Someone’s just signed up to your email list. What kind of onboarding email sequence do you have ready for them?
Whether it be through a purchase, or through submitting your opt-in form, they’re now officially part of your email club. Giddy up!
Now, imagine being part of the 27% of businesses who don’t capitalise on this and forget to send a single email within the first three weeks of someone joining your list.
Or part of the 41% who don’t send an email within 48 hours.
Or, worse yet, a brand who doesn’t send a welcome email at all.
You might be thinking — well, what’s the purpose of an onboarding email sequence? I’d just be adding more junk to someone’s inbox and they obviously know my brand already seeing as they just signed up.
I don’t know about you, but I sign up to stuff ALL THE TIME.
Could I name all of the things I signed up for in the last week?
As humans, our attention spans are fleeting.
So, when you have someone’s attention, you gotta make the most of the moment.
In fact, new leads are most engaged with your brand in the first 48 hours after subscribing. It’s showtime!
The benefits of an onboarding email sequence
Aside from it being the polite thing to do (people actually expect to receive a welcome email when they subscribe), welcome emails also serve a pretty important function.
Welcome emails allow you to lay the groundwork for what’s to come.
You can let them know that they can unsubscribe anytime (hint: if they’re not vibing your content that’s what you want them to do!), and set clear expectations around what emails you’ll be sending, and how often.
Trust me, starting their email experience off on a courteous and appreciative note will do wonders for your business.
The stats don’t lie, either. There’s huge rewards to be gained from creating an onboarding email sequence.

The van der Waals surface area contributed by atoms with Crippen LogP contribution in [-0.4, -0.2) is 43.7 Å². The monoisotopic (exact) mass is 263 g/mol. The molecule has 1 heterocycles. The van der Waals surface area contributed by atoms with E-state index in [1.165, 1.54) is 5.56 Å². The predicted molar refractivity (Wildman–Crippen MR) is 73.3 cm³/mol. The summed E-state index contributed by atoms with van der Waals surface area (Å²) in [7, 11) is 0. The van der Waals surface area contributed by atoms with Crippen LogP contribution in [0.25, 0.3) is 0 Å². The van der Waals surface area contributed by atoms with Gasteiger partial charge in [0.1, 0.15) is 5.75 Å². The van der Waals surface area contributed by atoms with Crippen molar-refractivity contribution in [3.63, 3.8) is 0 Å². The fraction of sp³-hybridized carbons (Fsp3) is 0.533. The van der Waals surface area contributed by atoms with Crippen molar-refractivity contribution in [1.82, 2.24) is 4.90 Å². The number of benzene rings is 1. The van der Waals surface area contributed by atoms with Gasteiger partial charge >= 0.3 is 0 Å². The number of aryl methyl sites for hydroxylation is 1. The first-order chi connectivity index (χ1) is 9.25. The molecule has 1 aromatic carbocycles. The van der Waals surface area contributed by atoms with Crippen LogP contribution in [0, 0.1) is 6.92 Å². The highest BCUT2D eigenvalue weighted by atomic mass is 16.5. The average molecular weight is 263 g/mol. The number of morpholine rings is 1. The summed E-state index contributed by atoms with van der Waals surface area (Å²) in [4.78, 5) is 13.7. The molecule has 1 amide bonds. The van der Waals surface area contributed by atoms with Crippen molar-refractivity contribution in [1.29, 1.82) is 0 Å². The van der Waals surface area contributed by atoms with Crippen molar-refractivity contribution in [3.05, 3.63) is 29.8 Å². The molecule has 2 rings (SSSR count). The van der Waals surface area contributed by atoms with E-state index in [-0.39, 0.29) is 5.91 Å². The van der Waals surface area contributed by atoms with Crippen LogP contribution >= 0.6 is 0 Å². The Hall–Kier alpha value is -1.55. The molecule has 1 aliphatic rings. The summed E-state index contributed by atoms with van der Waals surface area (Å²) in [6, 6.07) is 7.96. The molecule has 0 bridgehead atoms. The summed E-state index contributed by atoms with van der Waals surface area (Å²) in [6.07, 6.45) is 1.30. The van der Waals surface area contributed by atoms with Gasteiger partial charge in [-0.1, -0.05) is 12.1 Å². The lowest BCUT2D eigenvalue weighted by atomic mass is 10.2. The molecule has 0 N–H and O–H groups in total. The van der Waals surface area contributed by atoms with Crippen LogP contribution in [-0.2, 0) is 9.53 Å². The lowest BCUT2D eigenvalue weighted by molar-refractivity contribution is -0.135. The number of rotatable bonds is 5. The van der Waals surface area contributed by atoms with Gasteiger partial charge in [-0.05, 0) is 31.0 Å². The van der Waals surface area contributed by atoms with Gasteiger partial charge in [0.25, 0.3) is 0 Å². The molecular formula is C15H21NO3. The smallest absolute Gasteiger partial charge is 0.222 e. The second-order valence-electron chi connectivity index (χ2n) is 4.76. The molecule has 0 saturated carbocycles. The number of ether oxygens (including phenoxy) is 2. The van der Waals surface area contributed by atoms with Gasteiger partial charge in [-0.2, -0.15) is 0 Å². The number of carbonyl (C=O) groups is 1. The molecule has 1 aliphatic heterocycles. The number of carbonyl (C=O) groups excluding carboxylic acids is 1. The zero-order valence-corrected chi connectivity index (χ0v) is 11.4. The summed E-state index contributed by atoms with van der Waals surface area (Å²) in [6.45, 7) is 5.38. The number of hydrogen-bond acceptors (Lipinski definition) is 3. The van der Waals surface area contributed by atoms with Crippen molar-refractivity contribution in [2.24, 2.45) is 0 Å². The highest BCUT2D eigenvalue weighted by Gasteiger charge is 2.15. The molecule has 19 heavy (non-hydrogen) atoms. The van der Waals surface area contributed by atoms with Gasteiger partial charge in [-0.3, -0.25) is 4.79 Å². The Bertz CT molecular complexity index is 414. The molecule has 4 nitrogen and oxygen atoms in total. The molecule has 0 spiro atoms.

- The open rate of welcome emails can reach up to 91.43%! That type of reach blows other marketing channels and types of email campaigns out of the water.
- Welcome emails (on average) generate 320% more revenue than other types of email campaigns.
What else should go in my onboarding email sequence?
Firstly, you need to get clear on what your intentions are. What ideal action would you like your leads (or new clients) to take once they’ve signed up to your email list?
Is the ultimate goal to:
- Sell a high ticket product or service?
- Get referred to more potential clients?
- Gather testimonials?
Once you’ve determined the ultimate goal of your onboarding email sequence, you can start fleshing out the emails that’ll get you there.
An onboarding email sequence can be anywhere from one email to seven.
Some marketers recommend 5-7 emails, others say that’s overkill. I’d recommend at least three to build a genuine connection.
But it all depends on what your sequence goal is, and what your business does.
If you’re selling a high ticket product or service, for example, you’ll probably need to provide more social proof and put in a bit more persuasion to win a new lead over.
Trust ultimately takes time to build. Your sequence length should reflect that.
When you should send your onboarding email sequence
Similarly to the number of emails you send, there isn’t a hard and fast rule when it comes to timing your sequences either.
Personally, I’d recommend sending your first 2-3 emails in quick succession — one every 24 hours. But, and this is a big BUT, only if the recipient is opening your emails and demonstrating their engagement.
As I mentioned before, once you have a lead’s attention, you want to maintain it. I’d rather send too many emails in this initial period, then miss my chance by not sending enough.
After that, it’s up to you. It all comes back to what your goal is with your sequence. Are you trying to sell a high-ticket item? That’s going to involve a longer sequence that’s more persuasive and needs room to breathe.
General rule of thumb being, if you have a longer sequence (let’s say 7 emails), you need to let it wane.
With that being said, I’m a big fan of behaviour-based timing. If a lead is opening your emails, it shows interest. If they’re not opening them, they might be busy, their inbox might be overflowing, or your subject line might not be grabbing them.
Instead of bombarding the person who isn’t opening the emails with MORE emails in a sequence they’re not engaged with, I scale it back to an email a week, or every five days.
It all comes down to your business and your mailing list. There isn’t a one-size fits all solution — it’s about determining what works best for your audience.
Once you have your emails mapped out, you can turn them into an automated onboarding sequence (which is why I love ActiveCampaign — it makes these email sequences super easy to build).
Your email sequence could look a little something like this…